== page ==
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Five tips to boost your compliance with The California Consumer Privacy Act (CCPA)

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The California Consumer Privacy Act (CCPA) was passed on June 28th, 2018. Similar to the GDPR, the CCPA will require companies in scope to enhance data privacy management practices, expand individual rights processes, and update privacy policies by January 1, 2020. Those who have experience managing GDPR compliance know the importance and benefit of starting early. While some may have a head start, creating processes to manage new and ongoing compliance obligations under the CCPA will be a large undertaking of its own. and TrustArc, a leader in privacy compliance technology, have partnered to bring you 5 tips to help you jumpstart your CCPA compliance plan.

1. Start early.

There are two critical functions of your CCPA plan that will take more time than anticipated. The first is having time to obtain the budget and resources needed to close any gaps. In most cases, budgets are submitted several quarters before resources are allocated; getting a head start can ensure adequate funding for the technology or services needed to become compliant. Second, you will need ample time to build your team. Identifying people with the skills, knowledge, and experience necessary to join the privacy team can be quite difficult.                                                          

2. Understand fines associated with CCPA violations.

It is critical to investigate the magnitude of CCPA violations. Understanding the fines can help you articulate budget requests to your leadership team. The CCPA allows for fines of up to $2,500 per violation or $7,500 per intentional violation, but does not place a cap on the total amount of fines. The CCPA provides businesses with a period of 30 days to remedy alleged violations of the law before a fine can actually be assessed. For example, under the CCPA, a violation impacting 10,000 California consumers could carry a penalty of $25 million for an unintentional violation and as much as $75 million for an intentional one.

3. Secure a budget.

The budget must include all resources your team will need to address the requirements of your compliance program operations. When you’re planning your budget, consider the tools your team will need to analyze business processes associated with the CCPA. For example, the CCPA requires that companies meet the 12-month “look back” period. This means that consumers have the right to access their information for the past 12 months from the company holding the data. Using this example, the budget must include the use of any tools or technology your team will need to address this requirement. Furthermore, your budget should not be limited to the current year. As technology advances, and your business implements new processes that touch sensitive data, you will need to evolve your privacy program on an ongoing basis.

4. Leverage GDPR and other existing privacy program efforts.

If your company has implemented a GDPR compliance program, you can take advantage of that work and use it to help complete any remediations for CCPA. The resources used for GDPR can determine the different obligations for CCPA and resources can be distributed accordingly. Privacy teams can monitor the landscape for CCPA guidance specifics and fine tune any privacy programs as 2020 draws closer. If your company does not have to comply with GDPR, CCPA will have many new requirements that will take time to address, such as new consumer rights.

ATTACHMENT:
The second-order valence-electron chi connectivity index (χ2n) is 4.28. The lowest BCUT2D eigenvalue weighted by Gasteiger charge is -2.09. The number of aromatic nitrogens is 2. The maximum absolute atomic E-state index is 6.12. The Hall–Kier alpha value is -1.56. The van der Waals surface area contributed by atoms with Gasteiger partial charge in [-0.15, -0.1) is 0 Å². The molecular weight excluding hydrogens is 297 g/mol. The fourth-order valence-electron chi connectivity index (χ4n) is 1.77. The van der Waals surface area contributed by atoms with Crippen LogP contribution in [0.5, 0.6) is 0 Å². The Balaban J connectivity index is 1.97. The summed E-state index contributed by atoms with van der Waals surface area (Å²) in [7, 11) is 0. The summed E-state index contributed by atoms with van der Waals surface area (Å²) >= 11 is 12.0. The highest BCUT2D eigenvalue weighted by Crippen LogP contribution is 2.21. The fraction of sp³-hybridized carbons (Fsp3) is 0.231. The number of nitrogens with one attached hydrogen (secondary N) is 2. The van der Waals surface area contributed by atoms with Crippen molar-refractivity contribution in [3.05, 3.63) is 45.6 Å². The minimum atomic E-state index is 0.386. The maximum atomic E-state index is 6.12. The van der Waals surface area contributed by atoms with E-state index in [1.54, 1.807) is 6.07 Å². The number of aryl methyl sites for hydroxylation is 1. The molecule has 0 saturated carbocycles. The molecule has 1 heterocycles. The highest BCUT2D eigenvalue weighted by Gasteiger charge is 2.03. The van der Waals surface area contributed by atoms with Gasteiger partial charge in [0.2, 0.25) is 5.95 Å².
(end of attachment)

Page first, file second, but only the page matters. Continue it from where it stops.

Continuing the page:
5. Organize your compliance program with these three pillars.                        

Creating a privacy program that’s compliant with the CCPA may sound like a daunting task. Focusing your efforts on people, processes, and technology will alleviate some anxiety and get you a head start on the compliance journey. We suggest that you keep these three pillars at the forefront of your planning process.

  • People - Identify the team members who will be responsible for conducting the tasks and whose informational inputs are necessary for a comprehensive assessment. Ensure that everyone involved is trained on the process and technology. Ideally team members will be well versed in data privacy management requirements and best practices.

  • Process - Design the workflow of information gathering and identify gaps against the requirements. Leveraging best practices and templates in questionnaire form instead of manual checklists will build efficiency. A business will likely need multiple templates to address different types of risk; however, a single template may be effectively used to address a set of processing operations that present similar high risks.

  • Technology - Privacy technology platforms with built-in digital data discovery, data inventory, DPIA / PIA and assessment templates, cookie consent, workflows, and reporting will enable a team to collaborate, guide the workflow process, serve as the central repository of compliance evidence, and facilitate ongoing periodic audits that reflect business changes.

Final Thoughts

Are you still anxious about CCPA compliance? Here's a practical guide to comply with CCPA requirementsRemember: companies both inside and outside of California will need to comply with the California Consumer Privacy Act. This guide will provide practical steps for implementing a CCPA compliance program, a CCPA to GDPR comparison, and immediate actions you should take for your CCPA compliance strategy.

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